What can we learn from Goldman Sachs?
Here was the most successful financial organisation since the financial crisis of 2008. Leading the way without favour or subsidy. Everyone wanted to be just like them. How were they doing it - and can we do the same?
Toyota - another paragon in a different field, manufacturing. Worshipped as a God, with even a bible used by believers - "the Toyota Way". The concept, embedded with everyone, that quality and cheapness go hand in hand together down the road to profitability.
Feet of Clay
What lies! Though not in the same league as Enron, or Worldcom, or Park Hampers (for those from UK who are feeling a little left out in the bad guy stakes), it turns out that these gods, these models of virtue achieved their success through lies and obfuscation.
Goldman Sachs didn't in fact make big profits, they lied. Where does this leave those who try to emulate them? Toyota had stopped its focus on quality when it came into conflict with its focus on world domination - admittedly it has only just started to compromise and the faults that resulted were fairly minor, but the spirit of quality which we were told permeated throughout the company turns out to be compromised.
What does this mean to you?
If you, like me, want to be the best, we'll typically find the best performers and imitate them. If we haven't got time to study the best performer itself, we'll take someone else's study and learn that, then implement. Programmes like Kaizen, Lean, Agile, Virginia Mason are being implemented, dare I say thoughtlessly, in organisations both big and small throughout the globe. I believe, to the point where they have lost their point; in many cases they have become self-serving programmes to boost the self-importance of practitioners.
Why, Time Magazine even blamed the credit crunch and world crisis on the MBA programmes - because they taught people to believe in themselves in spite of the facts presented in front of them, and to propagate a system of management which should have gone out in 1930s (task and micro management, at best management by objectives, never people management).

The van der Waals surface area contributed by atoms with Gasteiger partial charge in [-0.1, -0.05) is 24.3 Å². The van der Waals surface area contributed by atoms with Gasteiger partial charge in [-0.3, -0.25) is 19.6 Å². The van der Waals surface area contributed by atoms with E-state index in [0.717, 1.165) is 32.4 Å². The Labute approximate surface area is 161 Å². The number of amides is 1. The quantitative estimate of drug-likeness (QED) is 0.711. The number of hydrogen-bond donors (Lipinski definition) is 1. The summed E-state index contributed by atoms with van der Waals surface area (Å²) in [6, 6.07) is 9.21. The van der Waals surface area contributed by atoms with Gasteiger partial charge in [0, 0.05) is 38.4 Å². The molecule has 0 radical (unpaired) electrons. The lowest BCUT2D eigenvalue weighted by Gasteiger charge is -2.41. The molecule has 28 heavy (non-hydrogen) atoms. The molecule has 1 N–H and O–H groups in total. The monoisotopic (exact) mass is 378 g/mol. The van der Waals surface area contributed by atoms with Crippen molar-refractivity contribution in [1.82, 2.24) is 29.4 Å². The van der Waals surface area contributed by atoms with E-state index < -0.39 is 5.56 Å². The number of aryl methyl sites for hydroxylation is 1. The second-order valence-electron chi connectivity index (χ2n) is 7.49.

So: use your common sense.
Minney.org Ltd works with organisations to engage staff. To recognise that working together and systems of working will only work (pun intended) if everyone is engaged and can see their contribution to the whole.
Of course you don't want to reinvent the wheel. But choose a system that works for you. Then implement it in a way that works for you. I'll give a unique example:
GP practices (medical practices which have a registered list of patients and see these patients for any major or minor complaint except emergencies, referring them on to hospital or other specialist care when necessary) have no control over demand, nor over income. Demand can vary according to the whim of the patient, the newspaper headlines, or the prevailing wind. Income is set by government and remains static for 3 year periods.
A GP practice has just about complete control over what goes on, and this can affect patient demand.
So a GP practice might decide to implement Virginia Mason lean thinking, reviewing how each process works and refining it.
But Virginia Mason is for repeatable processes, like the situation in a single department in a hospital. At the start of the day, you put out your tray with everything you are going to need for that day, then during the day you work like an automaton. Refills are kept in a particular place, and replenished at set intervals.
The problem is that a GP practice takes all comers, for all sorts of conditions. One person needs a vaccination, another is worried about her son's anger problem. You often don't know in advance.
In this case, finding a repeatable process can be challenging (otherwise we'd do it all by computer), and once you've found one you have to ask "how often, how much time is worth investing in redesigning it?"
Whereas in the hospital next door, or even in the midwife's mother and baby clinic down the corridor, there are clear repeatable processes that would benefit immensely.
What do you think? Can you think of places where you would implement processes, and places you wouldn't?